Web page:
A Struct is a tree-like data structure in memory that is used to dynamically manipulate complex data and transform it from or to XML, JSON, or Uniface component data. A Struct can be addressed by assigning it to a variable, parameter, or non-database field of type struct, and manipulated using ProcScript commands, access operators, and information functions.

For information on using Structs and the Struct helper libraries that Uniface provides, see Transforming Complex Data Using Structs.


A Struct is a collection of data objects, or nodes, that are hierarchically organized under a single root node.

Simple Struct

simple struct

A node that has a parent node is a Struct member. A member can be a Struct itself, in which case it is called a nested Struct.

Struct Variables

A Struct exists only in memory, and it exists only as long as there is a variable, parameter, or non-database field of type struct that refers to it (or one of its members).

Note:  For purposes of discussion, the term struct variable is usually used, but it can equally apply to struct parameters and non-database fields.

The struct variable does not contain the value. Instead, it contains zero or more references to Struct nodes.

One struct variable can contain multiple references to different Struct nodes, and several variables can refer to one Struct node.

Struct Variables

One Struct variable references multiple nodes, and multiple variables reference the
    same node.

For more information, see Struct Variables.

Creating and Deleting Structs

A Struct can be explicitly created using the $newstruct ProcScript function (vStruct = $newstruct), or it can be implicitly created in the following ways:

  • Assigning a value to a struct variable or parameter.
  • Assigning a value to an allowed Struct function ($name, $parent, or $scalar) or to $tags.
    vStruct->$name = "My Book"

    Note:  Struct access operators, such as the de-reference operator (->) and the index operator ({N}), enable you to address Structs and their members by name and index number. Struct functions enable you to get and set the values and properties of Structs and their members, and insert, copy, move, and remove them. For more information, see Struct Access Operators and Struct Functions.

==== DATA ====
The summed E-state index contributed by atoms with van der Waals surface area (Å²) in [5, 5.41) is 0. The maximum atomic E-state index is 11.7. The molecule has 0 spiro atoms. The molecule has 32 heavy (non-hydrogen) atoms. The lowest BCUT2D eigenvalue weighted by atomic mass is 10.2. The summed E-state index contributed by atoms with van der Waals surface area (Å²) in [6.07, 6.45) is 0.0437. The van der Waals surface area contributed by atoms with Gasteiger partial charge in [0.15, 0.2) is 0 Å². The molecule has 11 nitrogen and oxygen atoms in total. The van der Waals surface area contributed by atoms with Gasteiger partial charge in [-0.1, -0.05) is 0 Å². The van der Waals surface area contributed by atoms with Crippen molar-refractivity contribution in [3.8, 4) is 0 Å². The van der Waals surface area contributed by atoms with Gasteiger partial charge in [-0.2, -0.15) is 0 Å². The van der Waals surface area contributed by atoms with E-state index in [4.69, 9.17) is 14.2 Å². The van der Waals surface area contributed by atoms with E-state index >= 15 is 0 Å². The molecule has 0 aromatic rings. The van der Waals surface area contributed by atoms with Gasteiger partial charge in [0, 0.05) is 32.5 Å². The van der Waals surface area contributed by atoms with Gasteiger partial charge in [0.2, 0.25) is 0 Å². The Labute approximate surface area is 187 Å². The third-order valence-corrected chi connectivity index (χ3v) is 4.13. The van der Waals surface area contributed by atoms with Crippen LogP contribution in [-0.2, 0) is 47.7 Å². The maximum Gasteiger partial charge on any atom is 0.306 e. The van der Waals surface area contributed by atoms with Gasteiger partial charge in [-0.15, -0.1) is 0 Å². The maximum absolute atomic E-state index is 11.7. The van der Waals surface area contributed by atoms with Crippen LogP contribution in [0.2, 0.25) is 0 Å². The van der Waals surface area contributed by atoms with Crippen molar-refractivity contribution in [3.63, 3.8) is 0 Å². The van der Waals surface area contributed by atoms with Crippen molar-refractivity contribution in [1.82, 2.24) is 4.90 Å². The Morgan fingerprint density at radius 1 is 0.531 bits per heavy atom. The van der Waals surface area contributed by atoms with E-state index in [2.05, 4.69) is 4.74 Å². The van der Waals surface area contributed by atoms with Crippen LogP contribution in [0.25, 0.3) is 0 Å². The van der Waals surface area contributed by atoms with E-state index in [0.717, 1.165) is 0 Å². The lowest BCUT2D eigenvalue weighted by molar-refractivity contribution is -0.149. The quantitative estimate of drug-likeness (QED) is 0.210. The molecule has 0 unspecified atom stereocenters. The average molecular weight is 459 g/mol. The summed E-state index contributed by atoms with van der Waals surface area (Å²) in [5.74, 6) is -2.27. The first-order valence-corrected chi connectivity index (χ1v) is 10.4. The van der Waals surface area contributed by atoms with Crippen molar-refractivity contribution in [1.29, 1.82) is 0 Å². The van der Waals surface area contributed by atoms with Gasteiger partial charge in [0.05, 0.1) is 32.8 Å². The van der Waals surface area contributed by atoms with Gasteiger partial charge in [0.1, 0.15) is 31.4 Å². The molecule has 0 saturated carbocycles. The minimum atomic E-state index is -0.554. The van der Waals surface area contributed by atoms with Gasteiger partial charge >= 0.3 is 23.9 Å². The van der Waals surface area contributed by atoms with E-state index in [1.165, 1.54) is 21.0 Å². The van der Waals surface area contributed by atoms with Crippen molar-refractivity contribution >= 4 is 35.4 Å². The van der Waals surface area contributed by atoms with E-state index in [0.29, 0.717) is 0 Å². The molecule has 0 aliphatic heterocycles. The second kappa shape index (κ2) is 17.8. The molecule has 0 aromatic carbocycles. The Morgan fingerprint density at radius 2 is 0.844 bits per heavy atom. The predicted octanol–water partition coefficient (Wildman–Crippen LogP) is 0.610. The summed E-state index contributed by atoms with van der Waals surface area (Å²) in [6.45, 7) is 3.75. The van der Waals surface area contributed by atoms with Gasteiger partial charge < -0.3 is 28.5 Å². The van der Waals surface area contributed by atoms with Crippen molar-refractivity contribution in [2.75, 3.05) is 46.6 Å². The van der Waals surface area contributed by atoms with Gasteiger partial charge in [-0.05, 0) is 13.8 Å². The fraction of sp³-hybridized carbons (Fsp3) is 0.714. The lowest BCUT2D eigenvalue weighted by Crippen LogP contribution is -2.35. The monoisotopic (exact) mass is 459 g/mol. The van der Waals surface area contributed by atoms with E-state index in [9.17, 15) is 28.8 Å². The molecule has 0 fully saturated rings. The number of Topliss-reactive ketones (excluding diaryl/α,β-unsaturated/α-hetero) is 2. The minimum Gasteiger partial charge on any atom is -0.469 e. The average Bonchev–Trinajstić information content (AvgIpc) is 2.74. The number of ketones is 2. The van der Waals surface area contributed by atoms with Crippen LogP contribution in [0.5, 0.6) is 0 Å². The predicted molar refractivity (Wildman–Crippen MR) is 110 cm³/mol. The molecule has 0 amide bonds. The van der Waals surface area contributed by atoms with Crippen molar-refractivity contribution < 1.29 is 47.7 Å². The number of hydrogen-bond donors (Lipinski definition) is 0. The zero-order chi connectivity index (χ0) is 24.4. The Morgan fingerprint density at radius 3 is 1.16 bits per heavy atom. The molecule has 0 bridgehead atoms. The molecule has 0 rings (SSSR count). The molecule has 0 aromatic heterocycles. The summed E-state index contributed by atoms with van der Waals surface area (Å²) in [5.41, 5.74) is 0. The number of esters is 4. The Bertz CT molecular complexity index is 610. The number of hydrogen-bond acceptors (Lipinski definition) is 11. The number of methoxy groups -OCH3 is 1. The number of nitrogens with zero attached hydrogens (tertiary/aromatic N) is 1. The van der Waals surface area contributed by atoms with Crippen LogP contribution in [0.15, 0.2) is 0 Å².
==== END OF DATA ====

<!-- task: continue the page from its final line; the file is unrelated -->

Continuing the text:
• A ProcScript conversion instruction, such as xmlToStruct or componentToStruct is used. For example:
    xmlToStruct vStruct, "Book.xml" 

    For more information, see ProcScript for Manipulating Structs.

A Struct exists in memory as long as there is a struct variable or parameter that points to it. There is no ProcScript command to delete a Struct. Instead, a Struct is deleted as soon as it is no longer referenced by any struct variable or parameter, or it is no longer owned by another Struct. For example, reassigning the vStruct1 variable to another value deletes the Struct it refers to.

vStruct1 = ""
Deleted Struct

Struct is deleted when it is no longer referenced by a Struct variable

However, the Struct referenced by vStruct2 continues to exist.

For more information, see Creating and Deleting Structs and Assigning Values to Structs.

Note: Manipulating Structs is memory-intensive. If the Struct is very large or complex, or Struct nodes contain many annotations, Uniface may run out of memory and exit without warning. This depends on the platform and the amount of memory available. For more information, see Structs and Memory.

Related Topics